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Four ways network downtime can hurt your business – and how to prevent it
Fri, 15th Apr 2016
FYI, this story is more than a year old

As businesses become increasingly digitally fuelled, network downtime has grown to be an almost inevitable, heartburn-inducing presence.

In most cases, a business can't meet the needs of their customers, partners or even their own objectives when their network goes down, which means the consequences often last far longer than the actual outage itself.

Here are four ways a network outage can cripple your business:

Loss of revenue It's simple. Without an active network, your business won't be able to work. With no work, there is no money.

Using a retail store as an example, customers may walk away from potential purchases when they see long lines or realise their Eftpos or credit card (because who uses cash these days) transactions won't be processed quickly, if at all. This also opens the door for fraudulent credit cards that would normally be denied.

Brand damage “Don't use them, their service is hopeless." In a world of social media, there is nowhere to hide for businesses with poor service or products. A negative customer perception of a brand can cause monumental damage.

If network outages are frequent or particularly well publicised, the damage compounds itself over time as customers and partners associate a brand with poor service and a lack of reliability.

Loss of data and time for repairs When a network goes down, IT managers may be unable to access the network remotely to diagnose and repair the problem, which means businesses may have to wait – sometimes for days – for a physical team to dispatch and arrive.

This isn't to mention the potential damage that loss of data could cause, sometimes enough to quite literally put a business out of business.

Avoidable costs Perhaps the most frustrating fact for businesses is that losses associated with a downed network can be avoided with proactive planning.

If companies weigh the cost of implementing failover technologies against the losses associated with network downtime, the costs of putting in a failover solution can end up being quite a bit lower than those other factors. According to a conservative figure from Gartner, every minute of Internet downtime costs businesses an average of $5,600, but it is recommended that you use a downtime calculator to determine a more accurate figure for your business.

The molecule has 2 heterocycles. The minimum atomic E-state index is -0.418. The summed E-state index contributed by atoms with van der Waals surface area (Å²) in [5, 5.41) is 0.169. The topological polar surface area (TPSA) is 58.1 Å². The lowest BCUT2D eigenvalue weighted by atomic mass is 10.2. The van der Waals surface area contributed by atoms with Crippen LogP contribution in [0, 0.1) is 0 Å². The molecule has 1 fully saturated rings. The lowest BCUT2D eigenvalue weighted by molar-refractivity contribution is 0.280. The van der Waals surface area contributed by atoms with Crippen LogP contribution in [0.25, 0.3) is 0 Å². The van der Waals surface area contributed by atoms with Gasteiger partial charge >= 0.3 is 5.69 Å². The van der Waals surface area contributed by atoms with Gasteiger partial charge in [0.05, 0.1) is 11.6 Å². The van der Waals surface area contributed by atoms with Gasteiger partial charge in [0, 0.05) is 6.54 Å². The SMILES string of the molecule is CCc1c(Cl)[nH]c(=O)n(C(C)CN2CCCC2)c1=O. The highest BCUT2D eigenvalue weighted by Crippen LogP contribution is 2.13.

How can you prevent it?

Fortunately, in the year 2016 the debate surrounding network failover is no longer whether it's important, but rather what type of 4G LTE solution to implement.

There are three main ways to set up failover through 4G LTE connectivity. Here are the class-leading solutions offered by Cradlepoint:

Overlay Failover The Cradlepoint ARC CBA850 routers convert a 4G LTE signal to Ethernet to provide the location's traditional wired-line router a second “wired” WAN connection instead of one.

In this scenario, the two WAN connections are always live, with the traditional router determining when failover is necessary. This is a major boon for companies that need reliable failover but don't have the time, budget or need to completely overhaul their network architecture.

Primary Router Multi-WAN Failover At branches where the primary connect routers are from Cradlepoint's AER Series and in vehicles with the COR IBR1100 with the Dual-Modem Dock, it's the Cradlepoint devices that decide when to failover.

AER and COR routers have WAN Diversity, which is the convergence of 4G LTE, Ethernet (DSL, Cable, T1, MetroE), and WiFi as WAN in a single networking solution. These dual-modem (or 3 or more WAN source) devices allow for failover from one LTE connection to another LTE connection, or from wired line to LTE, then to the second LTE connection, Wi-Fi, or any configuration the customer desires.

Router + LTE Failover Virtual Router Redundancy Protocol (VRRP) enables a highly available failover option: Internet failover and router hardware redundancy at the same time.

VRRP is a layer 3 protocol that provides automatic default gateway selections on an IP network. In other words, if the main wired router fails because of hardware or software, the entire network automatically fails over to the Cradlepoint router — with the LAN and WAN uninterrupted.

To learn more about how Cradlepoint solutions can enable your organisation's business continuity, visit their website.